SUN PROTECTION: ORIGINS, EVOLUTION AND TRENDS

by Neus Jorda
SUN PROTECTION: ORIGINS, EVOLUTION AND TRENDS

COSMETICS

 9th October 2019

sun protection -mother applying sunblock cream on daughter shoulder at beach

The need to protect ourselves from the sun and the irreparable damage it causes to our skin is a common topic in the media and skin care articles. According to researchers, Spain is one of the European countries that will suffer the most from the consequences of climate change in the coming years.

Studies indicate that future summers will be hotter and longer, and that winters will be warmer . Good news for the development and sales of sunscreen products that are about to go on the market. Historically, sales of these products are associated with the summer months, but these predictions are expected to alter consumer trends, making sales less seasonal.

The social implications of sunlight

Sunlight has always played a fundamental role in human evolution as the synthesis of vitamin D, essential to bone development, needs sunlight. Although the human body has melanin that acts as a physical and chemical barrier to the harmful effects of UV rays, it does not provide enough protection. Every day more is known about the harmful effects (both visible and invisible), caused by sunlight on the skin yet many people are still ignorant of the dangers of daily exposure to radiation without protection.

Throughout history, having paler skin was a symbol of distinction, separating the upper class from working class, who were tanned from working outdoors under the sun without any protection.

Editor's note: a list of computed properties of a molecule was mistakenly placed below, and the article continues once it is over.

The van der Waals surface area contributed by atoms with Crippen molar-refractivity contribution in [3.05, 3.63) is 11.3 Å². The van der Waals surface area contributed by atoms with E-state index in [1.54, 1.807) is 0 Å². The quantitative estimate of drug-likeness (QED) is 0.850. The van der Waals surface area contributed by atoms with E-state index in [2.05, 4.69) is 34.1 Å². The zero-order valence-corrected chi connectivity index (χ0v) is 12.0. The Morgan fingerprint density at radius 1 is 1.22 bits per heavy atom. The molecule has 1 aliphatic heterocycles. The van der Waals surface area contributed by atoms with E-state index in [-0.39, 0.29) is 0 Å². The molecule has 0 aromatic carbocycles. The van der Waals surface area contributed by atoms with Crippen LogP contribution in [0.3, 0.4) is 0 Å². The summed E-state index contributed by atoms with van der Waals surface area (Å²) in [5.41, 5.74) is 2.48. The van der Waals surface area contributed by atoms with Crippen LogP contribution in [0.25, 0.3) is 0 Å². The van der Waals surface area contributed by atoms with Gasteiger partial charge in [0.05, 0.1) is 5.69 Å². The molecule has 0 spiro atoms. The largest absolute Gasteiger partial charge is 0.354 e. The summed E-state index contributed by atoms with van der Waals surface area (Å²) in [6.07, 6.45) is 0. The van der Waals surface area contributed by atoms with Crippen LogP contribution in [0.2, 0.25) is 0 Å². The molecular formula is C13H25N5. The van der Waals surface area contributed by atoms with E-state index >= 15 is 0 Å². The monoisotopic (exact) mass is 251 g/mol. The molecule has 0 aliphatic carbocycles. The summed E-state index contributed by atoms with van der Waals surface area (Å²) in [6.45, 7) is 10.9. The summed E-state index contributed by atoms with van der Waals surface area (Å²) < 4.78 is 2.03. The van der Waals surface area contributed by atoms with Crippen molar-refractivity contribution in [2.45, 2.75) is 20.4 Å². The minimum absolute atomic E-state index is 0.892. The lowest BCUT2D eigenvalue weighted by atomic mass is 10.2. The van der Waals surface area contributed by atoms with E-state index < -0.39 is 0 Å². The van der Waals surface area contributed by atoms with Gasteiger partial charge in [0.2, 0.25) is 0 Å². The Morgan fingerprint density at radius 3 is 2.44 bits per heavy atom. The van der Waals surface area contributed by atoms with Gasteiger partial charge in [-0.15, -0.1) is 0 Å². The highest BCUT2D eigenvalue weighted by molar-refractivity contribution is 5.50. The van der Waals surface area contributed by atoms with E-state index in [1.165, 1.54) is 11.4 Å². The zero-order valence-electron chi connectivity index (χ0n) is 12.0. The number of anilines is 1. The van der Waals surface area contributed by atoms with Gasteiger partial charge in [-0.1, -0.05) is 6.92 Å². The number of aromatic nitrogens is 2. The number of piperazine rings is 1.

In the early twentieth century, scientific advances revealed the therapeutic benefits of sunlight and many experts began to recommend sunbathing for numerous diseases. Almost overnight, European high society decided that having pale skin was no longer attractive, creating an industry of fashionable cosmetics.

New services

AITEX has incorporated and developed cutting-edge equipment to measure the sun protection factor of solar products both “in vivo” and “in vitro”.

The equipment allows us to carry out multiple high performance SPF (Sun Protection Factor) tests and dermatological studies quickly. The simulators meet the latest spectral irradiation standards: ISO – International Organization for Standardization, FDA – Food and Drug Administration, JCIA – Japan Cosmetic Industry Association and COLIPA – The European Cosmetic and Perfumery Association.

In addition, the systems are fully integrated for a fast, efficient and accurate analysis of the UV transmittance of sunscreens, liquids, lotions, creams, textiles, spray, gels, powders, emulsions, etc.


Article published in the AITEX review nº62:
 keep reading

Te puede interesar